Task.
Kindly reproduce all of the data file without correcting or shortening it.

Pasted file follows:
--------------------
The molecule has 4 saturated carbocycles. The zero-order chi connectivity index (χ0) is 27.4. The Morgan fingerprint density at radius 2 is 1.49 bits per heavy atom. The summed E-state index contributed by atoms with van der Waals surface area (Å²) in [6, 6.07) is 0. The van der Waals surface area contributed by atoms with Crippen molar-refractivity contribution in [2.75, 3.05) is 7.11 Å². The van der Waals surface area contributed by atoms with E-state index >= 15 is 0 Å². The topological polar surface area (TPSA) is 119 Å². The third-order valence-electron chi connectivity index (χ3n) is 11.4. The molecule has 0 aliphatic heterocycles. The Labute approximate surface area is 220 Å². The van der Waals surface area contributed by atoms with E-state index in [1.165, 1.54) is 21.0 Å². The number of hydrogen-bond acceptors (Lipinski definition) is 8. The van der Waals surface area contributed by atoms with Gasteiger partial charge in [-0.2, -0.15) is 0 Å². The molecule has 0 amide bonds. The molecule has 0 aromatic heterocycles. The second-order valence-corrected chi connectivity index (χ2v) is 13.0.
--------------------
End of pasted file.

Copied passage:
The molecule has 4 saturated carbocycles. The zero-order chi connectivity index (χ0) is 27.4. The Morgan fingerprint density at radius 2 is 1.49 bits per heavy atom. The summed E-state index contributed by atoms with van der Waals surface area (Å²) in [6, 6.07) is 0. The van der Waals surface area contributed by atoms with Crippen molar-refractivity contribution in [2.75, 3.05) is 7.11 Å². The van der Waals surface area contributed by atoms with E-state index >= 15 is 0 Å². The topological polar surface area (TPSA) is 119 Å². The third-order valence-electron chi connectivity index (χ3n) is 11.4. The molecule has 0 aliphatic heterocycles. The Labute approximate surface area is 220 Å². The van der Waals surface area contributed by atoms with E-state index in [1.165, 1.54) is 21.0 Å². The number of hydrogen-bond acceptors (Lipinski definition) is 8. The van der Waals surface area contributed by atoms with Gasteiger partial charge in [-0.2, -0.15) is 0 Å². The molecule has 0 amide bonds. The molecule has 0 aromatic heterocycles. The second-order valence-corrected chi connectivity index (χ2v) is 13.0.